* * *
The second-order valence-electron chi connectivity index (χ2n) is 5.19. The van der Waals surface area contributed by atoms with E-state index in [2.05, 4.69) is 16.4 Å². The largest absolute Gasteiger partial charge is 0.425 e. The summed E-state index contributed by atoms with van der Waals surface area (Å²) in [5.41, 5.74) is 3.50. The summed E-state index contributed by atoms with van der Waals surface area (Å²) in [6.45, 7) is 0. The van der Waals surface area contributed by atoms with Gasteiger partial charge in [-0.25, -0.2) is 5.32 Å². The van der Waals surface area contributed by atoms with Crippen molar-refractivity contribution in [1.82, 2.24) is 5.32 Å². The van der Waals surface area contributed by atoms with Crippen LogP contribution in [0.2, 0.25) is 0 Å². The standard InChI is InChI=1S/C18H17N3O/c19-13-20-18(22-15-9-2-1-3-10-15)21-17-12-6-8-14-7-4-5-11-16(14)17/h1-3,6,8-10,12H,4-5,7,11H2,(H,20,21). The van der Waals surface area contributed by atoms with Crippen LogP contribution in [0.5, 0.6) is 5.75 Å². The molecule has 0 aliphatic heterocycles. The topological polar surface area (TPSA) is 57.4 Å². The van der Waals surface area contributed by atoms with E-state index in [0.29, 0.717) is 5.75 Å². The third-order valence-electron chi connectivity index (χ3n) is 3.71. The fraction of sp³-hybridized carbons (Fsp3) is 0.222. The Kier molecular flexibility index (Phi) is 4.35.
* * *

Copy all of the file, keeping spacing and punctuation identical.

The second-order valence-electron chi connectivity index (χ2n) is 5.19. The van der Waals surface area contributed by atoms with E-state index in [2.05, 4.69) is 16.4 Å². The largest absolute Gasteiger partial charge is 0.425 e. The summed E-state index contributed by atoms with van der Waals surface area (Å²) in [5.41, 5.74) is 3.50. The summed E-state index contributed by atoms with van der Waals surface area (Å²) in [6.45, 7) is 0. The van der Waals surface area contributed by atoms with Gasteiger partial charge in [-0.25, -0.2) is 5.32 Å². The van der Waals surface area contributed by atoms with Crippen molar-refractivity contribution in [1.82, 2.24) is 5.32 Å². The van der Waals surface area contributed by atoms with Crippen LogP contribution in [0.2, 0.25) is 0 Å². The standard InChI is InChI=1S/C18H17N3O/c19-13-20-18(22-15-9-2-1-3-10-15)21-17-12-6-8-14-7-4-5-11-16(14)17/h1-3,6,8-10,12H,4-5,7,11H2,(H,20,21). The van der Waals surface area contributed by atoms with Crippen LogP contribution in [0.5, 0.6) is 5.75 Å². The molecule has 0 aliphatic heterocycles. The topological polar surface area (TPSA) is 57.4 Å². The van der Waals surface area contributed by atoms with E-state index in [0.29, 0.717) is 5.75 Å². The third-order valence-electron chi connectivity index (χ3n) is 3.71. The fraction of sp³-hybridized carbons (Fsp3) is 0.222. The Kier molecular flexibility index (Phi) is 4.35.